Apr
16
2009

Reframing Biology

biologyIt’s a perennial discussion… in what order do you teach the biology units.

Like many of you, when I started teaching AP Biology years ago I organized it by domains of scale:

  • The Domain of BioMolecules
  • The Domain of Cells
  • The Domain of Organisms
  • The Domain of Populations
  • The Domain of Communities & Ecosystems

I did it that way because I was taught that way and the textbooks were organized that way. But I became disenchanted with it because I felt like I was merely marching through the material instead of making connections between domains. So I started mixing it up — teaching principles and then teaching a unit that highlights a body’s application of that principle (form and function) — like teaching osmosis and then teaching kidney function as an example of osmosis.

But over the last couple of years, I have been brewing on a re-framing of the course that takes this idea further. I have started to view the material as being divided up between (1) large-scale interactions and (2) cellular processes.

Under LARGE-SCALE interactions I place evolution and ecology, because these are built on long term processes or interactions between organisms or groups of organisms. And I start my course with these because (1) evolution is my guiding principle for the rest of the year and (2) interactions between organisms and populations are easier for students to grasp this early in the year of their intellectual development.

SideNote: Many people have asked me how I teach evolution before teaching genetics. That always makes me laugh because if you think about it, Darwin developed the principles of evolution by natural selection without having been taught genetics himself!

I teach evolution before genetics, because you don’t have to know the nitty gritty of genetics to understand evolution. You only have to know that inheritance happens — and every high school kid knows that s/he looks like one or other of their parents.

Specifically for population genetics, you get to introduce/review some concepts and vocab early on in the course this way too, like you can introduce them to allele, heterozygote, homozygote… but each can be explained in one sentence and I consider that an advantage instead of a disadvantage.
I leave evolution by segueing from speciation into phylogenetics/taxonomy (who has evolved on this earth) and then into ecology (how they all interact).

Then I introduce CELLULAR PROCESSES by discussing that organisms are coordinated masses of cells that must perform a set of shared tasks. And I now organize this unit within the framework that cells have 3 main jobs: (1) to make energy, (2) to make more cells, (3) to make proteins. And for me everything else in the course falls under those functions.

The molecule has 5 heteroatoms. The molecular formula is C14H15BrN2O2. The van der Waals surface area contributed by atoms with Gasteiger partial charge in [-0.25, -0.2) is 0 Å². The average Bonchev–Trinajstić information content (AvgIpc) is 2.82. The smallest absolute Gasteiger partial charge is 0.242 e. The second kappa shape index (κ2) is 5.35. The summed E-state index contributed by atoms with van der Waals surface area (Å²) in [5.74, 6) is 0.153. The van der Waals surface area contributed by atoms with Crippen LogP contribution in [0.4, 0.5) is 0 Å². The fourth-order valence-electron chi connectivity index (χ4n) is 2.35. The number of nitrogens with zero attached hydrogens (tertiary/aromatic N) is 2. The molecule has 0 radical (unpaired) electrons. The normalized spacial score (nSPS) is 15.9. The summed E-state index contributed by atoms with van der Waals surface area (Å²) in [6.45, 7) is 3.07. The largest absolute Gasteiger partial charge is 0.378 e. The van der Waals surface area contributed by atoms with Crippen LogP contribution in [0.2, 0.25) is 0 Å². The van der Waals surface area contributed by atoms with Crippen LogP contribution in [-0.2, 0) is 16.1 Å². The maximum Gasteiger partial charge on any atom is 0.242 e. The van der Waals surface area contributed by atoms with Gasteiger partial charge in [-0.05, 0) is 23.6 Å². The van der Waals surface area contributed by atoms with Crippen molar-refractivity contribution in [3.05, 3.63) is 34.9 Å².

First you have to discuss cell structure to lay the foundation — that includes biomolecules & their behavior, cell organelles, cell membrane, and movement across the membrane. Then we discuss making energy and all the animal & plant systems that have evolved to support that in one way or another:

  • MAKING ENERGY
    • Respiration
      • Digestion — taking in fuel
      • Gas exchange — taking in O2 & releasing CO2
      • Circulation — moving raw materials to & wastes from cells
      • Excretion — removing intracellular waste
      • Immune System — protecting an interconnected mass of cells & tissues
      • Motor System — using the energy produced in respiration
      • Nervous & Endocrine Systems — coordinating an interconnected mass of cells & tissues to make it an organism
    • Photosynthesis
      • Gas exchange — taking in CO2 & releasing O2
      • Plant Structure & Growth — highlighting the differences & similarities between plants & animals but how each structure supports making energy or using products

Then we discuss making new cells both for asexual reproduction and for the special case of sexual reproduction & all that extends from those topics:

  • MAKING CELLS
    • Mitosis
      • DNA replication
    • Meiosis
      • Genetics

Then we discuss making proteins & that opens the topics that have come from the new DNA-centric world that we live in:

  • MAKING PROTEINS
    • Protein Synthesis — transcription & translation
      • Gene Regulation
      • Biotechnology

And that’s where I end the course.

I hope this offers you another perspective than the one dictated by your textbook. I strongly believe that students get a more integrated view of the biological world this way. I feel like it tells a story that both holds their attention and makes sense, rather than marching through a mass of vocabulary as if we are teaching a foreign language.

Maybe someday there will be a textbook that breaks the mold of domains of scale.

Kim Foglia

Kim Foglia